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Insolvency expert Malcolm Niekirk to speak at Business Magazine conference

By Laurence Mcclenaghan
27 June 2022

Event Description: International economic experts discuss the challenges and opportunities facing business in Southeast England.

Place: Everyman Winchester

Date: July 13


A small compact audience will allow for in depth discussion and frank exchange of ideas and forecasts from an internationally renown panel of experts. Sponsored by Begbies Traynor, the Business Magazine event boasts as its key note speaker, Mark Berrisford-Smith. The HSBC Head of Economics will be joined by Julie Palmer of Begbies Traynor and Tim Rodgers who has decades of experience supporting SMEs to grow and develop.

Guest speakers

Julie Palmer, Regional Managing Partner - Begbies Traynor
Malcolm Niekirk, Head of the insolvency and restructuring team - Frettens
Mark Berrisford-Smith, Head of Economics - HSBC
Tim Rogers, Business owner and Non Executive Director

Malcolm Niekirk of the Insolvency and Restructuring wing at Frettens, he is a solicitor who has been trying to keep insolvency practitioners out of trouble for some three decades. Having joined south coast solicitors Frettens in March 2020 as Partner, Malcolm set up an insolvency team there.

Malcolm said of future proofing businesses: “The most commonly ignored red flag is probably just a lack of good forecasting. Crisis should not come as a surprise but all too often they do.

“Firms and management can circumvent most issues by sitting down and discussing all vulnerabilities.”

"This is the main advice when it comes to future proofing business," advises Malcolm.

“Take a long hard look at your business and areas of vulnerabilities. Listing vulnerabilities is absolutely critical. In particular having a long hard look at credit control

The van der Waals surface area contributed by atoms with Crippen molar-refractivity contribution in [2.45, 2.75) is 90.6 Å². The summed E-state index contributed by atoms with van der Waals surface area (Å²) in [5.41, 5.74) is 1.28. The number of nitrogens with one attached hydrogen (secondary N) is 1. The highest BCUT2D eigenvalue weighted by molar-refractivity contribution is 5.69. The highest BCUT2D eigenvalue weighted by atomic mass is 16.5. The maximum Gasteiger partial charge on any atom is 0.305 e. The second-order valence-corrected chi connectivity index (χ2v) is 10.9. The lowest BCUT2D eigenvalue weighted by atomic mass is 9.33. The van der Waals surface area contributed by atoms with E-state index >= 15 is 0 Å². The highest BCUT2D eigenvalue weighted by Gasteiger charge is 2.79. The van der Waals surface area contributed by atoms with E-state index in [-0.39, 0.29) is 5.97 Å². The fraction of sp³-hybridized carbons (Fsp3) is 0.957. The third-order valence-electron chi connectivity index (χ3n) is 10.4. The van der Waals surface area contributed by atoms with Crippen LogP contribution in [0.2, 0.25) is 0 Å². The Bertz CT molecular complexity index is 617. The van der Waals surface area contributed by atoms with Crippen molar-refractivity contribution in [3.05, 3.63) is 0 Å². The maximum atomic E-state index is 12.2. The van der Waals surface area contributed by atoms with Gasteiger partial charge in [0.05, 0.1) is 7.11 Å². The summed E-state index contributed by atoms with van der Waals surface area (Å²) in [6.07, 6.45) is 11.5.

“What are the terms you are doing business on? What is over the horizon, what is likely to happen and make sure you have both a plan and a back-up plan for when those eventualities do happen. The back up plan is in case you don’t deal with the issues successfully at the first attempt.”

Asked how the South Coast economy compared to the national one, Malcolm suggested: “The regional picture and national picture vary in that the South Coast is heavily dependent on the London economy.

“The southern economy is less dependent on manufacturing and more prolific in hospitality and leisure in other parts of the world. This means that those businesses who do get affected by any economic downturn will be those dependent on disposable spending.

“Hospitality will no doubt be first affected by a contracting economy and the shrinking of discretionary spending power.

“Friday and Saturday nights out will be the first thing to go as people economise. These are also the businesses that have found it hard to secure staff. Therefore it is a treble whammy for these business, as they were also the hardest hit by Covid lockdowns."

"Rising inflation, external costs and supplies and the impact that has on internal costs such as demands for higher wages are factors. Supply chain issues are becoming more pronounced, couple all that with the effect of inflation on the spending power people have, means the situation is quite different from anything we have seen in some time.

"It is the mixture of these pressures that is new. It is going to be something we haven’t seen in some time, particularly inflation. This will squeeze business from all sides.

"Many businesses have been finding it difficult for to recruit the right kind of talent for some time.

"The question is how do you hire talent to grow if your cash reserves are contracting? Businesses need as much time as they do cash reserves."

Help buy your business some time and ideas with the advice from our experts at The Everyman Winchester on July 13.

Building Business Resilience is free to attend but places are very limited. Therefore registration is required in order to secure your spot among successful business leaders of tomorrow, do that here.